As we continue preparations for the fall season, we’ve been looking at strengthening our positions to take advantage of the marketing opportunity the season provides. For the next couple of days we’ll be offering contributions that will assist everyone regardless of the business, or job, you are in.

I believe you’ll appreciate what our contributors have to share. Oh, and tomorrow has a neat little test for you. It’ll be enlightening.

Our friends over at the Daily Insight have some interesting stuff going today. Check their offering here:

Let’s get started.

Outgrow Your Fears and Be Free
By Guy Finlay

We're often led to act against ourselves by an undetected weakness that goes before us -- trying to pass itself off to others -- as a strength. In effect, we pretend to be something we're not -- a commonly accepted behavior these days. But any time we feign anything, we do so out of fear that without that "persona" to protect us -- to make that impression we want -- we won't get what we want.

This whole way of thinking is secret self-sabotage. It sinks us in our personal and business relationships as surely as a torpedo wrecks the ship it strikes. Learning how to stop this self-sinking is our focus here. As always, the best way to begin any journey of self-discovery is to gather the light we'll need to succeed. Your consideration of the two special insights that follow will start you down the path to a whole new kind of self-command.

1. Any person you feel the need to control or dominate -- so that he or she will treat you as you "think" you should be treated -- will always be in charge of you... and treat you accordingly. Why? Because anyone from whom you want something, psychologically speaking, is always in secret command of you.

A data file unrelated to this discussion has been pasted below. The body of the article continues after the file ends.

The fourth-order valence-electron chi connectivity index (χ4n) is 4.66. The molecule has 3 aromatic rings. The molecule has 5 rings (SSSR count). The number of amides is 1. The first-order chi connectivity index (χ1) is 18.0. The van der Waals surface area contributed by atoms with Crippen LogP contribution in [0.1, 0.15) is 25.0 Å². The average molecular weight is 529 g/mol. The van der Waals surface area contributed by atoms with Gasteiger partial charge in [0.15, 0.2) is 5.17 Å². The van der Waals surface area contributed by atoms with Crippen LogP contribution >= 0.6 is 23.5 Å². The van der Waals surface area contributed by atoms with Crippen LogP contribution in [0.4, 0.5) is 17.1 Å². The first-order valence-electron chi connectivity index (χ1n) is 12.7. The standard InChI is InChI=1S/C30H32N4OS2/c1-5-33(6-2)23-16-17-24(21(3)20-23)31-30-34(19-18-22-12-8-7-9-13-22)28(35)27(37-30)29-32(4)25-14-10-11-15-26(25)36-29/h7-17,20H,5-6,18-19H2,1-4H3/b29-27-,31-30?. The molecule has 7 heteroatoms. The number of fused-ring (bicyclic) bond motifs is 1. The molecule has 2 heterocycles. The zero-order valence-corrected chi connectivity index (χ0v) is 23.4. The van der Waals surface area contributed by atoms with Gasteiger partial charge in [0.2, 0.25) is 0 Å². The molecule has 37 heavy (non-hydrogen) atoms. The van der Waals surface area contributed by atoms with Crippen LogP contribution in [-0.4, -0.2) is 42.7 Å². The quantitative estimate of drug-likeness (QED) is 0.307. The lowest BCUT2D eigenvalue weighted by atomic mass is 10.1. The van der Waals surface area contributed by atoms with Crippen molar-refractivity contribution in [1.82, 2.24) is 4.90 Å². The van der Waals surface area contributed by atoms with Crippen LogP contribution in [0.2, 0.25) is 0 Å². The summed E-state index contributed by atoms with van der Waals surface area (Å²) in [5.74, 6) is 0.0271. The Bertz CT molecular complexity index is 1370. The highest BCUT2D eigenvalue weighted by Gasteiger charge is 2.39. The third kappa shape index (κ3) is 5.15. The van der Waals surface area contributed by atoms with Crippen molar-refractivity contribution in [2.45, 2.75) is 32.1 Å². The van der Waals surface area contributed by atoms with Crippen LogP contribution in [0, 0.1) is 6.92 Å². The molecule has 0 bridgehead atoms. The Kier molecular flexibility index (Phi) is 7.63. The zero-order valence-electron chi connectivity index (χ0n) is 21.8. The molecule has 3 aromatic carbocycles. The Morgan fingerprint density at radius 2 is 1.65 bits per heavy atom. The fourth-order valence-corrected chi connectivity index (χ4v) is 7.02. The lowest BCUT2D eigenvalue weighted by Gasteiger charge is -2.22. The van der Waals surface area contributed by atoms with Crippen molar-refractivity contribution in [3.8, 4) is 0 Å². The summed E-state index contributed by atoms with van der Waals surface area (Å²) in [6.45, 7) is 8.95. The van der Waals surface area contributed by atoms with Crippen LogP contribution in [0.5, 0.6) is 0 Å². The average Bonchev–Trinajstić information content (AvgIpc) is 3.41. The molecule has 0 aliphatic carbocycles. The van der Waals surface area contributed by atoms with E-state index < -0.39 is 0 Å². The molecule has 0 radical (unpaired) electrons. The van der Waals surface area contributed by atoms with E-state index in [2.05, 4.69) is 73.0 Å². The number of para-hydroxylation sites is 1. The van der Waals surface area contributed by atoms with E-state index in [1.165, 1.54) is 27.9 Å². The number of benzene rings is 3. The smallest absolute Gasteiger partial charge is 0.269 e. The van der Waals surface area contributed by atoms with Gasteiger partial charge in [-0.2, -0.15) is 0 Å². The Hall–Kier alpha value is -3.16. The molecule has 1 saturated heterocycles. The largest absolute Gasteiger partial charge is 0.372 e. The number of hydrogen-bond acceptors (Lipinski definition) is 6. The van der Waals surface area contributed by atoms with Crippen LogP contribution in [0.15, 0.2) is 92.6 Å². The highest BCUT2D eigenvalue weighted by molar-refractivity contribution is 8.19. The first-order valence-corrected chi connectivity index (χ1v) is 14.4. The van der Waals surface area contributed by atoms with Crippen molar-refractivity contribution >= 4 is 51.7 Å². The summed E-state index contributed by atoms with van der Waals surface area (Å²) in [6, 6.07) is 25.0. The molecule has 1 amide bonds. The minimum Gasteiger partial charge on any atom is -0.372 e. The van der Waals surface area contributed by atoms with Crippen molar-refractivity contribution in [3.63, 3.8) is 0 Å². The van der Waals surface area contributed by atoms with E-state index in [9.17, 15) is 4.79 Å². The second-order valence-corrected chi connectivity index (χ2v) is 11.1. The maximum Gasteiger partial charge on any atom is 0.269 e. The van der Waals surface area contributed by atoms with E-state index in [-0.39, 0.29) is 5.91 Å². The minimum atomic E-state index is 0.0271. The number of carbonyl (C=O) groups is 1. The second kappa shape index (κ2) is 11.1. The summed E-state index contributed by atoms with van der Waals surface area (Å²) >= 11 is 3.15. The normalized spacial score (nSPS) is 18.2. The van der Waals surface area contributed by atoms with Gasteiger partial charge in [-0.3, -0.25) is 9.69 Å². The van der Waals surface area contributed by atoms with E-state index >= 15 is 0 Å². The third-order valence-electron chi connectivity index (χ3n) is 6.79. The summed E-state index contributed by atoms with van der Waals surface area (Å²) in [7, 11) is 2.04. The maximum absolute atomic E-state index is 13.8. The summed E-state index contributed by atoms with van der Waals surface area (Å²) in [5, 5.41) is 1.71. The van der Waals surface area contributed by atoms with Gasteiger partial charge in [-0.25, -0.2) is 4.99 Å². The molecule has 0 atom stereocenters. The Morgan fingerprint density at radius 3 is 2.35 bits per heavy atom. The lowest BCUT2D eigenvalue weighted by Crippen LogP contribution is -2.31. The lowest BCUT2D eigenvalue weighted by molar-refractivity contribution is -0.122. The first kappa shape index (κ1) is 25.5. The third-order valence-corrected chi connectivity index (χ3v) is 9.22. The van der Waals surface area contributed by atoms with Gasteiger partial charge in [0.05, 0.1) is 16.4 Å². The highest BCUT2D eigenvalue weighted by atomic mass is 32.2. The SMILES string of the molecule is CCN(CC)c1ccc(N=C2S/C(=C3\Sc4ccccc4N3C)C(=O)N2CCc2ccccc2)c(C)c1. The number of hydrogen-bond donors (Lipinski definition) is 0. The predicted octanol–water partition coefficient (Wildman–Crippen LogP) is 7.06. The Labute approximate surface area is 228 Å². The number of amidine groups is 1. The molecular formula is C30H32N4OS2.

2. Any action we take to appear strong before another person is actually read by that person as a weakness. If you doubt this finding, review the past interactions and results of your own relationships. The general rule of thumb is that the more you demand or crave the respect of others, the less likely you are to receive it. If you've ever tried to raise children, you know this is true. So it makes no sense to try and change the way others treat you by learning calculated behaviors or attitude techniques in order to appear in charge. The only thing these clever cover-ups really produce is yet another source of secret inner conflict, which, in turn, only fuels further self-sabotage. Besides, what you're really looking for in your relationships isn't command over others -- but over yourself. So what's the answer?

Stop trying to be strong. Instead, catch yourself about to act from weakness.

Don't be too surprised by this unusual instruction. A brief examination reveals its wisdom.

Following are ten examples of where you may be secretly sabotaging yourself while wrongly assuming you're strengthening your position with others.

1. Fawning before people to win their favor.
2. Expressing contrived concern for someone's well-being.
3. Making small talk to cover up nervousness.
4. Hanging onto someone's every word.
5. Looking for someone's approval.
6. Asking if someone is angry with you.
7. Fishing for a kind word.
8. Trying to impress someone.
9. Gossiping.
10. Explaining yourself to others.

Your awareness of any one of these self-compromising actions within you is the proof that it's some form of fear -- and not you -- that wants to do the explaining, fawning, impressing, blabbing, or whatever that self-sabotaging inner pressure is pushing you to commit. Each time you feel this pressurized urge to give yourself away, silently but solidly refuse to release this pressure by giving into its demands.

It may help you to succeed sooner if you know that fear has no voice unless it tricks you into giving it one. Choosing inner seeing over the wish to be seen by others in a complimentary light stops the cycle of self-sabotage. Who you really are doesn't need protection from any event in life -- regardless of how challenging -- any more than a mountain needs a raincoat to get through a summer storm!